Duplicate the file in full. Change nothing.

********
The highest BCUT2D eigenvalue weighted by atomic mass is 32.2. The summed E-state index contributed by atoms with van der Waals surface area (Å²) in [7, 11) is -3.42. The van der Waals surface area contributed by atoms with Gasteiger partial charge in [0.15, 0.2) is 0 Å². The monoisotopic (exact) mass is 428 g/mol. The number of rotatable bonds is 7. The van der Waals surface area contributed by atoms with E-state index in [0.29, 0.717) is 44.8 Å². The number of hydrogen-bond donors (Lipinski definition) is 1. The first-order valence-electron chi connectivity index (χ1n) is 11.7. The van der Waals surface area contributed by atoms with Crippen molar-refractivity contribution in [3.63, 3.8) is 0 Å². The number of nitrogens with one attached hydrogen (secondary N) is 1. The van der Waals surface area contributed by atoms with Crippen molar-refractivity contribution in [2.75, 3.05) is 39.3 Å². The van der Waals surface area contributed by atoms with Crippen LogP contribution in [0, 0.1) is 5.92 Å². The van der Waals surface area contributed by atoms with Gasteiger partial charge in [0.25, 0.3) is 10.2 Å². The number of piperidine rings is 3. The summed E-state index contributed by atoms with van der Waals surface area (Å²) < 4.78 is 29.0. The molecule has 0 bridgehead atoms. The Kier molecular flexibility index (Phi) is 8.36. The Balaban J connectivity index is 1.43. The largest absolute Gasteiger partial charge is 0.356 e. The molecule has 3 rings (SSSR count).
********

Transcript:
The highest BCUT2D eigenvalue weighted by atomic mass is 32.2. The summed E-state index contributed by atoms with van der Waals surface area (Å²) in [7, 11) is -3.42. The van der Waals surface area contributed by atoms with Gasteiger partial charge in [0.15, 0.2) is 0 Å². The monoisotopic (exact) mass is 428 g/mol. The number of rotatable bonds is 7. The van der Waals surface area contributed by atoms with E-state index in [0.29, 0.717) is 44.8 Å². The number of hydrogen-bond donors (Lipinski definition) is 1. The first-order valence-electron chi connectivity index (χ1n) is 11.7. The van der Waals surface area contributed by atoms with Crippen molar-refractivity contribution in [3.63, 3.8) is 0 Å². The number of nitrogens with one attached hydrogen (secondary N) is 1. The van der Waals surface area contributed by atoms with Crippen molar-refractivity contribution in [2.75, 3.05) is 39.3 Å². The van der Waals surface area contributed by atoms with Crippen LogP contribution in [0, 0.1) is 5.92 Å². The van der Waals surface area contributed by atoms with Gasteiger partial charge in [0.25, 0.3) is 10.2 Å². The number of piperidine rings is 3. The summed E-state index contributed by atoms with van der Waals surface area (Å²) < 4.78 is 29.0. The molecule has 0 bridgehead atoms. The Kier molecular flexibility index (Phi) is 8.36. The Balaban J connectivity index is 1.43. The largest absolute Gasteiger partial charge is 0.356 e. The molecule has 3 rings (SSSR count).